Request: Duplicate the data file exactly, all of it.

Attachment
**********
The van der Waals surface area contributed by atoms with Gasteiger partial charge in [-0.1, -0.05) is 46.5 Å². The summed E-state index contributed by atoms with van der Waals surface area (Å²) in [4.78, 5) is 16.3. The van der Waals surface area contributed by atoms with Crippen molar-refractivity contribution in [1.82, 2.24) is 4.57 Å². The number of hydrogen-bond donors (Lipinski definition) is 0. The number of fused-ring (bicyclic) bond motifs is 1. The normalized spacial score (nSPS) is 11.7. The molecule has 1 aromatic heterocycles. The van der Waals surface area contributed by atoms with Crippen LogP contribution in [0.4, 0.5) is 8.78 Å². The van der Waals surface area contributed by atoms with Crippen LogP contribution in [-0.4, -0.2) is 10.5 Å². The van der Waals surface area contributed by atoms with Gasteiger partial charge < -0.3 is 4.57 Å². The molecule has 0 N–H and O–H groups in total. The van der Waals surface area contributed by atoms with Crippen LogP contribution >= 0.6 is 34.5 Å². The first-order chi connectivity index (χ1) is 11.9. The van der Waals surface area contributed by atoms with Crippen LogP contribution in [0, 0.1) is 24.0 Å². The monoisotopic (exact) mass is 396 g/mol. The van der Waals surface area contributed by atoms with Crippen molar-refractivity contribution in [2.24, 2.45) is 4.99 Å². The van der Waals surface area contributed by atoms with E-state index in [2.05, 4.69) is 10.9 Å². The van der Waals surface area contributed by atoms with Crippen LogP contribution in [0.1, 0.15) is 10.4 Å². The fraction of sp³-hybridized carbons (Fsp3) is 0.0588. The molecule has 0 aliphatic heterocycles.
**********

The van der Waals surface area contributed by atoms with Gasteiger partial charge in [-0.1, -0.05) is 46.5 Å². The summed E-state index contributed by atoms with van der Waals surface area (Å²) in [4.78, 5) is 16.3. The van der Waals surface area contributed by atoms with Crippen molar-refractivity contribution in [1.82, 2.24) is 4.57 Å². The number of hydrogen-bond donors (Lipinski definition) is 0. The number of fused-ring (bicyclic) bond motifs is 1. The normalized spacial score (nSPS) is 11.7. The molecule has 1 aromatic heterocycles. The van der Waals surface area contributed by atoms with Crippen LogP contribution in [0.4, 0.5) is 8.78 Å². The van der Waals surface area contributed by atoms with Crippen LogP contribution in [-0.4, -0.2) is 10.5 Å². The van der Waals surface area contributed by atoms with Gasteiger partial charge < -0.3 is 4.57 Å². The molecule has 0 N–H and O–H groups in total. The van der Waals surface area contributed by atoms with Crippen LogP contribution >= 0.6 is 34.5 Å². The first-order chi connectivity index (χ1) is 11.9. The van der Waals surface area contributed by atoms with Crippen LogP contribution in [0, 0.1) is 24.0 Å². The monoisotopic (exact) mass is 396 g/mol. The van der Waals surface area contributed by atoms with Crippen molar-refractivity contribution in [2.24, 2.45) is 4.99 Å². The van der Waals surface area contributed by atoms with E-state index in [2.05, 4.69) is 10.9 Å². The van der Waals surface area contributed by atoms with Crippen LogP contribution in [0.1, 0.15) is 10.4 Å². The fraction of sp³-hybridized carbons (Fsp3) is 0.0588. The molecule has 0 aliphatic heterocycles.